The example below utilizes the manageiq-automate role. Using variable substitution, playbook tasks retrieve method parameters which are then used to modify object attributes. A final task uses the set_retry module to update the retry interval.

- name: Siphon Method Parameters into an object
  hosts: localhost
  connection: local
  vars:
  - auto_commit: True
  - object: root
  - interval: 600

  gather_facts: False
  roles:
  - syncrou.manageiq-automate

  tasks:
    - name: "Get the list of Method Parameters"
      manageiq_automate:
        workspace: "{{ workspace }}"
        get_method_parameters: yes
      register: method_params

    - name: "Set attributes"
      manageiq_automate:
        workspace: "{{ workspace }}"
        set_attributes:
          object: "{{ object }}"
          attributes: "{{ method_params.value }}"

    - name: Set Retry
      manageiq_automate:
        workspace: "{{ workspace }}"
        set_retry:
          interval: "{{ interval }}"

3.1.7.4. Callbacks in Multiple Appliance Environments

In a Red Hat CloudForms multiple appliance environment, enable the Embedded Ansible server role on a dedicated CloudForms appliance. Add store_session:sql to Ansible playbooks to ensure successful callbacks to CloudForms appliances in a multiple appliance environment.

See Deploying CloudForms at Scale for more information on mutiple appliance environments.

3.2. Ansible Tower

Ansible Tower is a management tool integrated with Red Hat CloudForms, designed to help automate infrastructure operations. Red Hat CloudForms allows you to execute Ansible Tower jobs or workflows using service catalogs and Automate. No custom configuration or Ruby scripting is needed in CloudForms, as configuration is done in Ansible Tower using playbooks.

You can use the large library of existing Ansible playbooks as CloudForms state machines to automate tasks such as deployments, backups, package updates, and maintenance in your Red Hat CloudForms environment. This can be particularly useful for quickly applying changes across large environments with many virtual machines or instances.

Using Ansible Tower, you can schedule Ansible playbook runs and monitor current and historical results, allowing for troubleshooting or identification of issues before they occur.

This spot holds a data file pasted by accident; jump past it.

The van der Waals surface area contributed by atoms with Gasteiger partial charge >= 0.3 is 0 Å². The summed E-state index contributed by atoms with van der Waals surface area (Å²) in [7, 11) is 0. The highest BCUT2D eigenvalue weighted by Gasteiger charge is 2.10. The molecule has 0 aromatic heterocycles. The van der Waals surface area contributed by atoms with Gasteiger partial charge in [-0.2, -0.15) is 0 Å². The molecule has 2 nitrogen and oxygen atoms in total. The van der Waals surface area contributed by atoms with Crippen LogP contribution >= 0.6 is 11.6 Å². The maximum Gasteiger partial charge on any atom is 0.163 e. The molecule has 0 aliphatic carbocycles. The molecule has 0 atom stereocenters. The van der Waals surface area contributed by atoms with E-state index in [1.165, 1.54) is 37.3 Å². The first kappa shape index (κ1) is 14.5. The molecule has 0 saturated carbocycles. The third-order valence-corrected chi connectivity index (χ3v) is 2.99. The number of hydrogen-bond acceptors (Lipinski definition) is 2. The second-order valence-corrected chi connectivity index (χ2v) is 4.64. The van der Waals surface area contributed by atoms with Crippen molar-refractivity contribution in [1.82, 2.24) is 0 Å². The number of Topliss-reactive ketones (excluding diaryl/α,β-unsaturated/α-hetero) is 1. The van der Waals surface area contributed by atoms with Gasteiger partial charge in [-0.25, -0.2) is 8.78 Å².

3.2.1. Working with an Ansible Tower Provider

The basic workflow when using Red Hat CloudForms with an Ansible Tower provider is as follows:

  1. Create an Ansible playbook which performs a specific task.
  2. A new Ansible Tower job template is created from the playbook (or workflow template created from disparate jobs), which is then retrieved by CloudForms.
  3. From the Ansible Tower job or workflow template, create a new catalog item in CloudForms, optionally with a service dialog that allows the user to enter parameters if needed.
  4. The user orders the service from the CloudForms user interface, and fills out any additional arguments (for example, limiting the task to run on a specific set of virtual machines).
  5. The job or workflow executes.
Note

3.2.2. Adding an Ansible Tower Provider

To access your Ansible Tower inventory from Red Hat CloudForms, you must add Ansible Tower as a provider.

Note
  • Ensure ENABLE HTTP BASIC AUTH is set to On in the Ansible Tower configuration settings before adding the provider. See Tower Configuration in the Ansible Tower Administration Guide.
  • A trailing slash is required at the end of the Ansible Tower provider URL. Adding the trailing slash to the provider URL assures successful provider refreshes.
  1. Navigate to AutomationAnsible TowerExplorer and click on the Providers accordion tab.
  2. Under Configuration Configuration, click Add a new Provider Add a new Provider.
  3. In the Add a new Provider area:

    Add_Ansible_Provider

    1. Enter a Name for the new provider.
    2. Add a Zone for the provider.
    3. Enter the URL location or IP address to the Ansible Tower server. Add a trailing slash to the end of the Ansible Tower provider URL.
  4. Select the Verify Peer Certificate checkbox if desired.
  5. In the Credentials area, provide the Username and Password, and Confirm Password.
  6. Click Validate to verify credentials.
  7. Click Add.

After adding the Ansible Tower provider, refresh its relationships and power states in order to view the current inventory.

3.2.3. Refreshing an Ansible Tower Provider

Refresh relationships of all items related to an existing Ansible Tower configuration management provider including inventory, hosts, virtual machines, and clusters.